Today the year 12s at my husband's school are graduating, as are many excited 17-year-olds around the country.
It got me thinking about the year I would have graduated, had I not decided Timezone was a better place to hang out from 9-3 on a weekday. I left school in term 2 of Year 11, spending my time stalking people at Hungry Jacks and smoking cigarettes with the other cool kids down in Freo and pooling our money together for a cask of Wild Peach.
I've never drunk Wild Peach since. Does it still exist? #puke.
When we weren't choking down warm goon, we were drinking a horrific blackcurrant alcopop concoction called Vault. They had a little tag around the bottle that became ultra-fashionable to wear around your neck.
Yes, I still have mine.
So while I was wasting time at Chelsea's ordering chips with chicken salt and sour cream,
|Yes that's a Swatch Watch. And a glow-in-the-dark Bananas in Pyjamas shirt. Le sigh.|
I dare say I should have been doing any one of these:
And because I would just walk out of any class that was boring me, I ended up with these:
|Just in case you're wondering, it was exactly like George Orwell's Room 101.|
So I sorta just stopped going.
To this day I've no idea why I did these things... I wasn't stupid, but I didn't have a lot of self-esteem, so was always doing what the cool kids were, even though they probably thought I was a complete douche.
What did made my last year of school so amazing was my best friend Kylie. I'd never really had a best friend before. Well, one that didn't bully me every opportunity they got. You know, best friends one minute, the next they're spreading rumours that I tried to steal the guy they like when I'd never even seen the guy before. Anyway, Kylie and I were prolific letter writers, and I have everything she's ever sent me in the last 14 years. But these ones are still my favourites:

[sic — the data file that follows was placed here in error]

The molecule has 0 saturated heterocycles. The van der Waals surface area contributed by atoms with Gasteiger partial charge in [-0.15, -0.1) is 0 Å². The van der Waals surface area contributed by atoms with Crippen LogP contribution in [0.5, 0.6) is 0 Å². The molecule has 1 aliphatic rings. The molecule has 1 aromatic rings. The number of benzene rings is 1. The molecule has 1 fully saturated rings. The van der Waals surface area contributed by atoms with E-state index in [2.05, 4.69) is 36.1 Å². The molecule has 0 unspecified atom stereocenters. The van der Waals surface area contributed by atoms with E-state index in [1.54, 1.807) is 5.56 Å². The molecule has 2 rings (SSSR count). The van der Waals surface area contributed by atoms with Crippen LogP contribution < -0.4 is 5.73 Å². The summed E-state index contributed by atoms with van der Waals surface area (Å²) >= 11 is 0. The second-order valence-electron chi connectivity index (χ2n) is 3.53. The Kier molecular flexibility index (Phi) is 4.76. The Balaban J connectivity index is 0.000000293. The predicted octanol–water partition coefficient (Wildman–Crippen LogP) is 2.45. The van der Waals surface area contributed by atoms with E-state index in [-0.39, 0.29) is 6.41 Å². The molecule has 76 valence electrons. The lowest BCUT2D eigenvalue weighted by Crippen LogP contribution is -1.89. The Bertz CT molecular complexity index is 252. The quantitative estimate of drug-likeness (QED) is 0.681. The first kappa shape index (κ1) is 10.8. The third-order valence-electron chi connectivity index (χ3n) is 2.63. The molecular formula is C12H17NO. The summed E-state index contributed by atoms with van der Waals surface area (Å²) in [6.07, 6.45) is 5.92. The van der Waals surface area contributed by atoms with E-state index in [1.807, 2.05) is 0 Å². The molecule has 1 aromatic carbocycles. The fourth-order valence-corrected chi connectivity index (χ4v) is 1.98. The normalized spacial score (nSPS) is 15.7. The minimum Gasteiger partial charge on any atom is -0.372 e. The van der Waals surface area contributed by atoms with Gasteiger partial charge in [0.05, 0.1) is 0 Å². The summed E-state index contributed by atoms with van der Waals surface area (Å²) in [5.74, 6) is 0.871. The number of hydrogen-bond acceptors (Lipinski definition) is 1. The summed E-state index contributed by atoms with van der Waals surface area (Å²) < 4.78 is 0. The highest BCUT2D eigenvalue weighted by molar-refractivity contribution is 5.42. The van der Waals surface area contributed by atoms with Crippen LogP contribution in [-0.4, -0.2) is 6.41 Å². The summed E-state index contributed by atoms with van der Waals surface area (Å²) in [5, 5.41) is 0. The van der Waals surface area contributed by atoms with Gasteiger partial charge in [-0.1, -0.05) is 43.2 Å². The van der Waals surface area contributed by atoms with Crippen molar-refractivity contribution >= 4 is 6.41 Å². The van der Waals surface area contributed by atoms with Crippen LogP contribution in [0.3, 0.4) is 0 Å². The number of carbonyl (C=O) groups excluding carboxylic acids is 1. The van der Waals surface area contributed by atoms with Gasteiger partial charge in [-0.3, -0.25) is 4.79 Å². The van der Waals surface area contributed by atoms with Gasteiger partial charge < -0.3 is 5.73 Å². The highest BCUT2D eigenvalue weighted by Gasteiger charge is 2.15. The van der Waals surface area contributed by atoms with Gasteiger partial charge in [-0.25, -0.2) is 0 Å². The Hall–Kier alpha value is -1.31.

And I quote:
Figure this out...
"Find the equation of the line perpendicular to 3x - y = 1 through the point (6,1)"
I am now in English, if you couldn't already guess.
I am now practically counting the minutes until we meet.
5 hrs and 15 minutes to go.
Hopefully Josh will be in Freo as well.
Did Jessi the long-haired dream guy ring you last night? They were going to ring you first but Jessi's shy around you apparently, I'm not sure.
Jessi reckons you're a bit alright. What are you going to do? If Jessi asks you out?
Are you going to see him? He's so cute.
Well gotta cruise, <3 you babe, your Gertie."
For the record, I never even saw this Jessi in person, ever. We did speak on the phone a couple of times, and it was awkward. Which is practically the law for teen telephone conversations. And he never asked me out.
The following year, Baz Luhrmann released an album with The Sunscreen Song on it, dedicated to the Class of '97, which I would have been in. And what I was doing instead is a story for another time. Perhaps even another blog. But I digress. The words in this song/speech I think are worthy of repeating. And because I hate sitting through videos, I've also provided them underneath for those who feel the same.
Ladies and Gentlemen of the class of ’97.
If I could offer you only one tip for the future, sunscreen would be it.
The long term benefits of sunscreen have been proved by scientists, whereas the rest of my advice has no basis more reliablebthan my own meandering experience…I will dispense this advice now.